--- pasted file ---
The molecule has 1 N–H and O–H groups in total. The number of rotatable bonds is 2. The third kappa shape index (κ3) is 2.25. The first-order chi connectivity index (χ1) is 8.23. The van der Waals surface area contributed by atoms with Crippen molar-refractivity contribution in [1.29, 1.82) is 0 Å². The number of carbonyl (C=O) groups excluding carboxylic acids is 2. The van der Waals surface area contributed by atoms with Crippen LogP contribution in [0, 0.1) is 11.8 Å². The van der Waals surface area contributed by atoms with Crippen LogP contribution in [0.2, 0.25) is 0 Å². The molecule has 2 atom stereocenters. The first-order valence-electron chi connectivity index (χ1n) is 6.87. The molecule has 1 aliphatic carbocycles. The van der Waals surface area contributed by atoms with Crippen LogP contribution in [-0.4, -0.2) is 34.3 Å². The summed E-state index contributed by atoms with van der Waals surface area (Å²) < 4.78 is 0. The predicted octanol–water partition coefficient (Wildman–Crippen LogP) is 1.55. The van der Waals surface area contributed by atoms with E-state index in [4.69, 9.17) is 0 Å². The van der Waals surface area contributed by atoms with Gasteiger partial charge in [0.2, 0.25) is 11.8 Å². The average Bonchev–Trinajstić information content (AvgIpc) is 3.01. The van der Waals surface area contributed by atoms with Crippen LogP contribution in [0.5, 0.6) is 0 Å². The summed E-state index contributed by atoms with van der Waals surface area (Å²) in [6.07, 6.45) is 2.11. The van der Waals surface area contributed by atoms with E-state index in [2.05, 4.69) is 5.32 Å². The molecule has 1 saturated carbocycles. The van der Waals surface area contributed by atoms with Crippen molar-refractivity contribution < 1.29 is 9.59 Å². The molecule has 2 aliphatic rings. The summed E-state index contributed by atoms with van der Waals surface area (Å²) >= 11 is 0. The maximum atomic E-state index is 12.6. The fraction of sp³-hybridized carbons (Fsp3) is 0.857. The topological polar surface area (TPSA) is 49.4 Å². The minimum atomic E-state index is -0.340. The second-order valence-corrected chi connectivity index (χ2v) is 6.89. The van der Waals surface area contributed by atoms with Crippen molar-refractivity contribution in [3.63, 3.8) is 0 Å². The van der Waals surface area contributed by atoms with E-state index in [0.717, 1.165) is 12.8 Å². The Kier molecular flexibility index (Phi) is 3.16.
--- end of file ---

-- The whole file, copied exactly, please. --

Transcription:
The molecule has 1 N–H and O–H groups in total. The number of rotatable bonds is 2. The third kappa shape index (κ3) is 2.25. The first-order chi connectivity index (χ1) is 8.23. The van der Waals surface area contributed by atoms with Crippen molar-refractivity contribution in [1.29, 1.82) is 0 Å². The number of carbonyl (C=O) groups excluding carboxylic acids is 2. The van der Waals surface area contributed by atoms with Crippen LogP contribution in [0, 0.1) is 11.8 Å². The van der Waals surface area contributed by atoms with Crippen LogP contribution in [0.2, 0.25) is 0 Å². The molecule has 2 atom stereocenters. The first-order valence-electron chi connectivity index (χ1n) is 6.87. The molecule has 1 aliphatic carbocycles. The van der Waals surface area contributed by atoms with Crippen LogP contribution in [-0.4, -0.2) is 34.3 Å². The summed E-state index contributed by atoms with van der Waals surface area (Å²) < 4.78 is 0. The predicted octanol–water partition coefficient (Wildman–Crippen LogP) is 1.55. The van der Waals surface area contributed by atoms with E-state index in [4.69, 9.17) is 0 Å². The van der Waals surface area contributed by atoms with Gasteiger partial charge in [0.2, 0.25) is 11.8 Å². The average Bonchev–Trinajstić information content (AvgIpc) is 3.01. The van der Waals surface area contributed by atoms with Crippen LogP contribution in [0.5, 0.6) is 0 Å². The summed E-state index contributed by atoms with van der Waals surface area (Å²) in [6.07, 6.45) is 2.11. The van der Waals surface area contributed by atoms with E-state index in [2.05, 4.69) is 5.32 Å². The molecule has 1 saturated carbocycles. The van der Waals surface area contributed by atoms with Crippen molar-refractivity contribution < 1.29 is 9.59 Å². The molecule has 2 aliphatic rings. The summed E-state index contributed by atoms with van der Waals surface area (Å²) >= 11 is 0. The maximum atomic E-state index is 12.6. The fraction of sp³-hybridized carbons (Fsp3) is 0.857. The topological polar surface area (TPSA) is 49.4 Å². The minimum atomic E-state index is -0.340. The second-order valence-corrected chi connectivity index (χ2v) is 6.89. The van der Waals surface area contributed by atoms with Crippen molar-refractivity contribution in [3.63, 3.8) is 0 Å². The van der Waals surface area contributed by atoms with E-state index in [0.717, 1.165) is 12.8 Å². The Kier molecular flexibility index (Phi) is 3.16.